The Premium Motor Spirit (petrol) subsidy in particular has put a significant financial strain on the states, according to the Nigeria Governors’ Forum.
This was announced by the NGF, the group that unites all 36 of the federation’s governors, regardless of political affiliation, in a memo submitted to the House of Representatives.
The House Ad Hoc Committee on the Volume of Fuel Consumed Daily in Nigeria, which is looking into the actual quantity of PMS the nation consumes each day, requested memoranda, and this document was produced in response.
The memo, headlined “Findings on the Volume of Fuel Consumed Daily in Nigeria,” dated July 1, 2022, and written to committee chairman Abdulkadir Abdullahi, was signed by the head of legislative liaison for peace and security at the NGF, Fatima Usman Katsina.
The governors referred the House to a November 2021 report by the National Executive Council’s special committee that dealt with the Nigeria National Petroleum Corporation on the appropriate pricing of PMS in Nigeria. The committee was led by Nasir el-Rufai, the governor of Kaduna State, and included the governors of Edo, Jigawa, Ebonyi, Akwa Ibom, and Ekiti states, as well as the governor of the Central Bank of Nigeria, the minister of the NNPC and the Permanent Secretary, MBNP.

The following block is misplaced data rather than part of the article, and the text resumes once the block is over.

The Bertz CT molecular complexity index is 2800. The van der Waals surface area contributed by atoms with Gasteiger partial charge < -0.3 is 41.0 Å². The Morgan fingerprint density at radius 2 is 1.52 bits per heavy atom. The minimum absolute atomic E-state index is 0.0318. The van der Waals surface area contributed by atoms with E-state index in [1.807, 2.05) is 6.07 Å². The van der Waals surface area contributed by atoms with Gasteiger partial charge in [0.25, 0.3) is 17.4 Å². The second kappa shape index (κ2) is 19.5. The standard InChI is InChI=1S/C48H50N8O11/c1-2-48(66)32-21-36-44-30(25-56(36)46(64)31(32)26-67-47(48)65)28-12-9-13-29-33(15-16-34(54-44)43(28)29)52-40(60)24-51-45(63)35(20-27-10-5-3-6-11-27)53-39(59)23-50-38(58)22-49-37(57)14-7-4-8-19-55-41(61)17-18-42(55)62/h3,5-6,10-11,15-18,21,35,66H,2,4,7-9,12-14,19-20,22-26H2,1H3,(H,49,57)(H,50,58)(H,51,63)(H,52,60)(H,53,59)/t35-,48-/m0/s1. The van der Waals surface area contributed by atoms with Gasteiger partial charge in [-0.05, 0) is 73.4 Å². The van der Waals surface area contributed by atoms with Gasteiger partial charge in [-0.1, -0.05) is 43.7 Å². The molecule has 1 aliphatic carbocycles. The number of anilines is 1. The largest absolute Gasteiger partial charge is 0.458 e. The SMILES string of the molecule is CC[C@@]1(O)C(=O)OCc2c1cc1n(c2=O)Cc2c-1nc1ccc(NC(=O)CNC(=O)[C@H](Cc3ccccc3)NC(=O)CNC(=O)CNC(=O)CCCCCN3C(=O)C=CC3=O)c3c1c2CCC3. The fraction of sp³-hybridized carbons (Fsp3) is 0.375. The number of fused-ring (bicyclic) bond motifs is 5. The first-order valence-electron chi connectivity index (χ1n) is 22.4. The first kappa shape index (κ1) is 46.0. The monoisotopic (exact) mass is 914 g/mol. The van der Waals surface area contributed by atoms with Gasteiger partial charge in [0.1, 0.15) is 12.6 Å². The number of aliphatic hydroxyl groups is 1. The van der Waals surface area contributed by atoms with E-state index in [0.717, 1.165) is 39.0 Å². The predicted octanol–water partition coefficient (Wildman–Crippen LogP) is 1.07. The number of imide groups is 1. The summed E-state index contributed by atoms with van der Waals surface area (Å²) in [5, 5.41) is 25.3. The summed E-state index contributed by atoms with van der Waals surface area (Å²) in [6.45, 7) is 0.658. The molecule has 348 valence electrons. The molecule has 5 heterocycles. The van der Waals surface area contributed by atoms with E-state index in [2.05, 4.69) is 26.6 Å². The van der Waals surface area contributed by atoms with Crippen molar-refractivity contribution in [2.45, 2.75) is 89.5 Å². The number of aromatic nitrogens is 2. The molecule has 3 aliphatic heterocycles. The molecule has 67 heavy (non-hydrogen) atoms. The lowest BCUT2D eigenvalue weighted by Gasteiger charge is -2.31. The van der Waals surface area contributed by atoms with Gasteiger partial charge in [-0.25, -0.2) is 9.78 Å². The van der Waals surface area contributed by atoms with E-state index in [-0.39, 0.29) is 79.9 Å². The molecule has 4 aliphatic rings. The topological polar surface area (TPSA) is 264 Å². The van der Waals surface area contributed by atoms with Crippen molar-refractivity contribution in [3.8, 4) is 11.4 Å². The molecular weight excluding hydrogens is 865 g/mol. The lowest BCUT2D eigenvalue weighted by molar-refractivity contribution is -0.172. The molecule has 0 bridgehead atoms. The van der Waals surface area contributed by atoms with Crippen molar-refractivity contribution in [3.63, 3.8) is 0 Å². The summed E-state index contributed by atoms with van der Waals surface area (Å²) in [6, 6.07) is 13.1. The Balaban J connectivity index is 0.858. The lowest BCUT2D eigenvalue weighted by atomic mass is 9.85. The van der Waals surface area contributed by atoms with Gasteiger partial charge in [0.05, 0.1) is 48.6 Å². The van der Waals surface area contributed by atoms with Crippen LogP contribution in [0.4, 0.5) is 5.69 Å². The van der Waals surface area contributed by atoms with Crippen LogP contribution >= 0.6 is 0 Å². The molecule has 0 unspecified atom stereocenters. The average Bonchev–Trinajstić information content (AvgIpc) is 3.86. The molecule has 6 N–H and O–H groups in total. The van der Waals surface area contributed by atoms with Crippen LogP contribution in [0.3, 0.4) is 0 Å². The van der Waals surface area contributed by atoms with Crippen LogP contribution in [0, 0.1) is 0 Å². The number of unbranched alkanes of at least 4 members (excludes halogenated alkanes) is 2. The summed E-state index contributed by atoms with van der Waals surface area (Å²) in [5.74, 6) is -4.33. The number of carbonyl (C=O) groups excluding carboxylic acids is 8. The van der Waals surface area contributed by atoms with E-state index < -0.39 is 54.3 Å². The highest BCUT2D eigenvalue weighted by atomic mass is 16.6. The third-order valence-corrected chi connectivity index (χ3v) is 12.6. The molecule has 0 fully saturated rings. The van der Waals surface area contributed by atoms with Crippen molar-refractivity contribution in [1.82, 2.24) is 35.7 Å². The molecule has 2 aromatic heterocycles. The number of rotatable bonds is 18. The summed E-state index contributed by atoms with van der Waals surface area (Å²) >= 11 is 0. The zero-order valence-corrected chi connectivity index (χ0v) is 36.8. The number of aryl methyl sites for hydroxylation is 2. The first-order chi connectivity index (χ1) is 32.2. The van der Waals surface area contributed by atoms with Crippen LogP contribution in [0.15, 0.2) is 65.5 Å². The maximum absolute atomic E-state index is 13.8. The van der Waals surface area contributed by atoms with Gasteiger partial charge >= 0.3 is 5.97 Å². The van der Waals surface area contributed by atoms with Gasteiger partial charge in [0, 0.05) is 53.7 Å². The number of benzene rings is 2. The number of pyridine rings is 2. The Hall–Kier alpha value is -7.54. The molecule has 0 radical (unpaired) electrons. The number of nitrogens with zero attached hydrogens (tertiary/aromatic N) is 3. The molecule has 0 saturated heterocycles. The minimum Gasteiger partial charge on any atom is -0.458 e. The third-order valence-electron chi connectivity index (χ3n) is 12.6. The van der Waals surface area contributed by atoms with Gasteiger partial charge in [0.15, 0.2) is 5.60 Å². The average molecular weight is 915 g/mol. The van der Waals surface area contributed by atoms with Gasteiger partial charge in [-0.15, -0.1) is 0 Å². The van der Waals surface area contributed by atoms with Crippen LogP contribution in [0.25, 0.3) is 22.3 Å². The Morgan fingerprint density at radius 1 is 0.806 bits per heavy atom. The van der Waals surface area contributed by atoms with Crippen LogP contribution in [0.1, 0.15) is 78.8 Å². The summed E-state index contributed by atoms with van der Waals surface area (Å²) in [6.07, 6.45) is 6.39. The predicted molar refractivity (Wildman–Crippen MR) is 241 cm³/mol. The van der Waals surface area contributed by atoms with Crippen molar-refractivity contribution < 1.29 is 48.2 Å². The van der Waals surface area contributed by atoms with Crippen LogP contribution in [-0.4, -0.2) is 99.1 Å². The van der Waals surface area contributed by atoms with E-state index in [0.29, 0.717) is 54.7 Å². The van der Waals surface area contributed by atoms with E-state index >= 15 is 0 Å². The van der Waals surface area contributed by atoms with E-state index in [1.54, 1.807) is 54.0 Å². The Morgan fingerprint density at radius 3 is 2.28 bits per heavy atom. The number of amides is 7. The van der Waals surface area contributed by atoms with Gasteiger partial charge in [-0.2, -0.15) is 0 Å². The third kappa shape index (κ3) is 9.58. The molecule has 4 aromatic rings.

The memo partly read, “Although the operating environment has significantly worsened since the report was released, with NNPC now consistently reporting zero remittance to the Federation Accountant as profit from joint venture, production sharing contract and miscellaneous operations, the position of the forum remains generally the same.”
The NGF recalled how the report noted that the “federation (FAAC) net oil & gas revenues have been declining since 2019 and are projected to decline significantly in 2022 by between N3bn and up to N4.4bn unless action is taken now.” The memo read, “The following are some of the major findings relating to the volume of fuel consumed in the country:
“Remittances to the Federation Account Allocation Committee have continued to shrink as NNPC recovers shortfall quite arbitrarily from the Federation’s crude oil sales revenue. FAAC deductions for PMS subsidy are above 2019 levels, even without adjusting for reduced purchasing power of the naira due to inflation and FX rate deterioration.
“An analysis of the average monthly PMS consumption by states showed that a third of the country accounts for over 65 per cent consumption of PMS. The analysis showed that the following States of Lagos, Oyo, Ogun, Abuja, Delta, Kano, Kwara, Edo, Rivers, Kaduna, Kebbi and Adamawa accounted for 65 per cent of PMS consumption in the country. Most states with high PMS consumption either have borders with neighbouring countries or are in close proximity, this has been an avenue for smugglers to benefit from profitable arbitrage opportunities in PMS pricing.